Wednesday, March 5, 2014

Book-to-Film: The Book Thief

Sunday afternoon conversation between my husband and me:

Me: Guess what?  The Oscars are tonight!
Husband: Nobody cares.

Despite what my lovely husband may think, a lot of people really do care about the Oscars.  (Including, I suspect, Cate Blanchett and Matthew McConaughey.)  I usually enjoy watching them, so long as the host isn't too offensive.  (I'M LOOKING AT YOU, SETH MACFARLANE.)  This year's show was smooth and pleasant with Ellen DeGeneres at the helm.  It was especially nice to watch them with my husband, who may or may not have watched them with me.  I can neither confirm nor deny those allegations.  

The one dark shadow over the proceedings was the lack of Oscar love for The Book Thief.  I realize that the Oscar awards are totally subjective, but I was still really sad that The Book Thief only had one nomination (Best Original Score) and didn't even win in the category in which it was nominated.

I saw The Book Thief in theatres a few months ago and loved it.  It exceeded every expectation I had.  Really, it was a lovely, lovely film with so much heart.  It was truly magical.  I was disappointed that it received so little recognition from the Academy, but let it never be said that it received little recognition from Bookmark Dragon.  If I ran the world, The Book Thief would have received the following awards:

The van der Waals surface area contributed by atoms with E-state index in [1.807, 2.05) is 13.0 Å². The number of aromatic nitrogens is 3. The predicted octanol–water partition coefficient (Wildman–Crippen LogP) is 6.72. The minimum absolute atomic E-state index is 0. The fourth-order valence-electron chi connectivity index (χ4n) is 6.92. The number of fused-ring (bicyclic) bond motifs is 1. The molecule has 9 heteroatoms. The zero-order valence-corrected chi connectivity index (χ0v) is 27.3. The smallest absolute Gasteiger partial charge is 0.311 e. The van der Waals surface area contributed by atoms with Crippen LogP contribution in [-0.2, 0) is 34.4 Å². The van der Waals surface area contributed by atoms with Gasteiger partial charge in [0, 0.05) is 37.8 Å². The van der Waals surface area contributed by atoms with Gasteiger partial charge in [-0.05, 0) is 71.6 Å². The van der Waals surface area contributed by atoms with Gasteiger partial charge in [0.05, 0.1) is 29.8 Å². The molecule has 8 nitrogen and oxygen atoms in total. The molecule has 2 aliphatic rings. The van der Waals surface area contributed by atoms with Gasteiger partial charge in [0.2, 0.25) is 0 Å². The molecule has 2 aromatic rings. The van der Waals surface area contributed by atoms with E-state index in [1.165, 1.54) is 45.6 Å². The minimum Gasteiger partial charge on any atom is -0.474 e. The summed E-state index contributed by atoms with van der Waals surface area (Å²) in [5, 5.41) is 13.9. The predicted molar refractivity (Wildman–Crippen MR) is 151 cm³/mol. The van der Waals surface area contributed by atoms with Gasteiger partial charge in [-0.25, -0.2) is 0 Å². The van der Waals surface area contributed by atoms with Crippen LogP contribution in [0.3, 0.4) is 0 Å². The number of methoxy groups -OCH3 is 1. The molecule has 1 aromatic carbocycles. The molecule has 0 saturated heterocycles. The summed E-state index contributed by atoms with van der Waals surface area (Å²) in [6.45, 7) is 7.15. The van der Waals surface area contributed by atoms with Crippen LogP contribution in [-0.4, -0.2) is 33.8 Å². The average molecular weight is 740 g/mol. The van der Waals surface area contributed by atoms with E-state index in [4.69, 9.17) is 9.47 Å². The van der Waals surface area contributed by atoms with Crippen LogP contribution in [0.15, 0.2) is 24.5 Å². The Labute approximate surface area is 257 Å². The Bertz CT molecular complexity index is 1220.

1. Best Ensemble Cast
Geoffrey Rush and Sophie Nelisse were phenomenal, but the supporting cast was just as wonderful, from secretly tender-hearted Rosa to conflicted Max to lovable Rudy.  I loved them all.

2. Best Cinematography
Every shot was a work of art.  You need only to see the trailer to find evidence of that.

3. Best Costume Design
The outfits were exactly how I imagined them.  Major props to the costume design team.

4. Best Original Score
The music was moving and atmospheric and enchanting.

5. Best Adapted Screenplay
I thought nothing could do Markus Zusak's book justice.  But this script did the impossible and turned a masterful book into a masterful film.

Do yourself a favor and watch the film!  (Read the book first, of course.  But do watch the film as well.)

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